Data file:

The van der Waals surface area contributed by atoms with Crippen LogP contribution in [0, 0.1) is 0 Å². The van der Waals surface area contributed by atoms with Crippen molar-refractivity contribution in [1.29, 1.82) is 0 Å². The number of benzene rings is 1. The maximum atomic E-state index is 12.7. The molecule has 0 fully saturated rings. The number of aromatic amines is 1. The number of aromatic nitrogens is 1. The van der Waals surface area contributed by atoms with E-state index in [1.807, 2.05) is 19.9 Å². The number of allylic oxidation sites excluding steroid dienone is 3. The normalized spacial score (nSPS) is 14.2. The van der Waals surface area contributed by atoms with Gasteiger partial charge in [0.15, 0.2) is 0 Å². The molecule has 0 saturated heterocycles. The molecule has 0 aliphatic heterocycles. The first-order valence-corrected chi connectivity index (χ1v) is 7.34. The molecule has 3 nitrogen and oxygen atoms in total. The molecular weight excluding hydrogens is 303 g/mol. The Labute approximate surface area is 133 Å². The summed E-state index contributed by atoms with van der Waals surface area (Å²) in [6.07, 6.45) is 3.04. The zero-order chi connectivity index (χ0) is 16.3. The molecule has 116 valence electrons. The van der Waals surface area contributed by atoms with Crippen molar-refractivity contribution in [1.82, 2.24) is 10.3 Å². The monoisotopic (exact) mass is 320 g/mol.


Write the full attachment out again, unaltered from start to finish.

The van der Waals surface area contributed by atoms with Crippen LogP contribution in [0, 0.1) is 0 Å². The van der Waals surface area contributed by atoms with Crippen molar-refractivity contribution in [1.29, 1.82) is 0 Å². The number of benzene rings is 1. The maximum atomic E-state index is 12.7. The molecule has 0 fully saturated rings. The number of aromatic amines is 1. The number of aromatic nitrogens is 1. The van der Waals surface area contributed by atoms with E-state index in [1.807, 2.05) is 19.9 Å². The number of allylic oxidation sites excluding steroid dienone is 3. The normalized spacial score (nSPS) is 14.2. The van der Waals surface area contributed by atoms with Gasteiger partial charge in [0.15, 0.2) is 0 Å². The molecule has 0 saturated heterocycles. The molecule has 0 aliphatic heterocycles. The first-order valence-corrected chi connectivity index (χ1v) is 7.34. The molecule has 3 nitrogen and oxygen atoms in total. The molecular weight excluding hydrogens is 303 g/mol. The Labute approximate surface area is 133 Å². The summed E-state index contributed by atoms with van der Waals surface area (Å²) in [6.07, 6.45) is 3.04. The zero-order chi connectivity index (χ0) is 16.3. The molecule has 116 valence electrons. The van der Waals surface area contributed by atoms with Crippen molar-refractivity contribution in [1.82, 2.24) is 10.3 Å². The monoisotopic (exact) mass is 320 g/mol.